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Full Series Review: Mirai Nikki/ Future Diary
Introduction and Summary:
In Mirai Nikki, known by the English title Future Diary, a number of random people are chosen and given cell phones (or in some cases, a "diary" in another form, such as paper), and each one has certain supernatural abilities. Usually, this means that the diary displays certain pieces of information that the owner of the diary could not know by ordinary means.
The catch? All of them are being pitted against the others in a fight to the death. The reason for this is that the diary makers want to see who is the most worthy of possessing the powers of the diaries.
Yukiteru is our generic anime protagonist, who spends about half the time fighting and the other half of the time running away, crying, and getting other people to fight for him, but because he at least occasionally shows some goddamn balls, he's not as annoying as Shinji from Evangelion. But, the series is probably most notable for its inclusion of insane yandere character Yuno Gasai. She's in the supportive girlfriend role in the story, madly in love with Yukiteru (who she calls Yukki in the Japanese version and various pet names in the dubbed version).
But, that's not all there is to her character. Yuno is so crazy and scary sometimes that the audience begins pretty quickly to doubt if she's really motivated by love or just insanity, if she's really love-crazed or just plain evil and controlling. She's the character who really makes the show stand out as unique.
Review and Analysis
Like many shows with the Battle Royale plot, Mirai Nikki explores the concept of being forced to kill someone you love, or someone you consider a good friend. I think the prevalence of this kind of plot in anime is probably linked to Japanese culture, specifically bushido. With its Confucian influence, bushido or "the way of the warrior" prescribed obedience and loyalty to one's lord. Unlike in Confucianism, bushido however is a hierarchy that places the warrior at the pinnacle of society.
This power comes with it the responsibility, however, to honor one's duty above any sort of personal friendships or attachments. Basically, if I'm friends with a samurai in clan B and I'm a samurai in clan A, that can be well and good, but only until the lord of clan A and the lord of clan B get into a fight with each other. Then, I also have to accept that killing my friend is a duty required of my position. Bushido was the dominant ideology in Japan for hundreds of years, so there's no reason to think it has gone away completely in modern times, even though they don't have the same kinds of social structures in place anymore.
Mirai Nikki is also interesting when one tries to analyze the character Yuno Gasai. There are many interesting and well-developed side characters in this series, but Yuno is frankly the one with the most interesting back story and the most unusual personality. Her dramas take up a lot of the viewer's focus in the show. The cool thing is that you can never fully trust or understand her, but you can never fully hate or condemn her either; she swings back and forth between good and evil actions, between justified and unjustifiable deeds. Interestingly, she seems to have a warrior's instinct and cunning, making her more rational and less emotionally driven than so many other anime girl characters. But, she is, on the other hand, damaged psychologically, traumatized by her past, and driven by a weird kind of obsessive, possessive love. The dynamic pull between her emotional side and her rational side, as well as between her loving side vs. her threatening side, make her an interesting character, to say the least.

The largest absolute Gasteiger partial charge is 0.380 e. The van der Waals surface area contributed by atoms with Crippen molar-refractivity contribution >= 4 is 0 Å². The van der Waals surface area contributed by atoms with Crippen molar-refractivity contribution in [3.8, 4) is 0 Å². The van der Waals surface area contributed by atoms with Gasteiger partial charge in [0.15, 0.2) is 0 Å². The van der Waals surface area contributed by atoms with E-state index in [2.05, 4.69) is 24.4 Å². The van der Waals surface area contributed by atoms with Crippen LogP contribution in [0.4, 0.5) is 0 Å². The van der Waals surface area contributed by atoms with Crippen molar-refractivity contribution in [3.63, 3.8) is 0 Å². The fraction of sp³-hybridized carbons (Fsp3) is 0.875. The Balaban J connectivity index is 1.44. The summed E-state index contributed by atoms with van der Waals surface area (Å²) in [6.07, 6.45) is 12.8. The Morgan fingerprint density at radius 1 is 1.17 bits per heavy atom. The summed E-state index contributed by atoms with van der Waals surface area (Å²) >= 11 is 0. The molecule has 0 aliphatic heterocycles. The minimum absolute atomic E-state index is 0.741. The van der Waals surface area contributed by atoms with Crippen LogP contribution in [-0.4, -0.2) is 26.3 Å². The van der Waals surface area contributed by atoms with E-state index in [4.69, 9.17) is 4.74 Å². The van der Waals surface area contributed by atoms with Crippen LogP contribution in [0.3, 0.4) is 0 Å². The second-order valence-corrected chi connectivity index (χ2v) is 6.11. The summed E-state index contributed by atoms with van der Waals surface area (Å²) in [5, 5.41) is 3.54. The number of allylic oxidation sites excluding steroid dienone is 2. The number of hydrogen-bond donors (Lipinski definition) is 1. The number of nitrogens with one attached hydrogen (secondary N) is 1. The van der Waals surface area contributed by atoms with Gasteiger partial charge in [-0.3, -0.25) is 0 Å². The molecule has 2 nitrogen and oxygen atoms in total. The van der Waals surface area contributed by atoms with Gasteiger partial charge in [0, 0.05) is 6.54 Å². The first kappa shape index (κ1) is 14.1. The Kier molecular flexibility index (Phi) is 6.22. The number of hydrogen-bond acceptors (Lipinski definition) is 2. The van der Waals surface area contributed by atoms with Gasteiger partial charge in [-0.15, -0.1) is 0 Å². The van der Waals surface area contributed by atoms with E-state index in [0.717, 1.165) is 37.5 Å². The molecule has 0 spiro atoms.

But it's not just Yuno who is interesting here, Mirai Nikki introduces a lot of characters with a lot of complexity and interest. While Battle Royale and The Hunger Games do not take the time out to give you motivations and personal histories of all the characters involved in the melee, Mirai Nikki does, setting it apart from other stories with a similar plot. It's also interesting in that the characters aren't trapped in a remote location, like the island in Battle Royale. Their "ring" is the entire world (not literally like in G Gundam, but you know what I mean). This is interesting because they have so much freedom and so much more is at stake. Civilians are involved. It's a lot more like fighting a real war with real consequences.
Are there flaws, sure. The "magical cell phones" setup seemed needlessly complicated, for one. It's also weird because they can predict the future and change it, which is a bit illogical (because, if you can change the future, then it's not really by definition predictable). But I liked Mirai Nikki a good deal for being so emotionally captivating. It has some interesting characters, and as a story it takes a familiar plot setup and tweaks it in some very compelling ways. So I would recommend this series, especially to fans of action, suspense, and thrillers/mysteries. It's not the kind of series that's super deep like Ghost in the Shell, but it is plenty entertaining. I would consider it closest to Death Note, in that each episode has a lot of that same feeling of drama and suspense.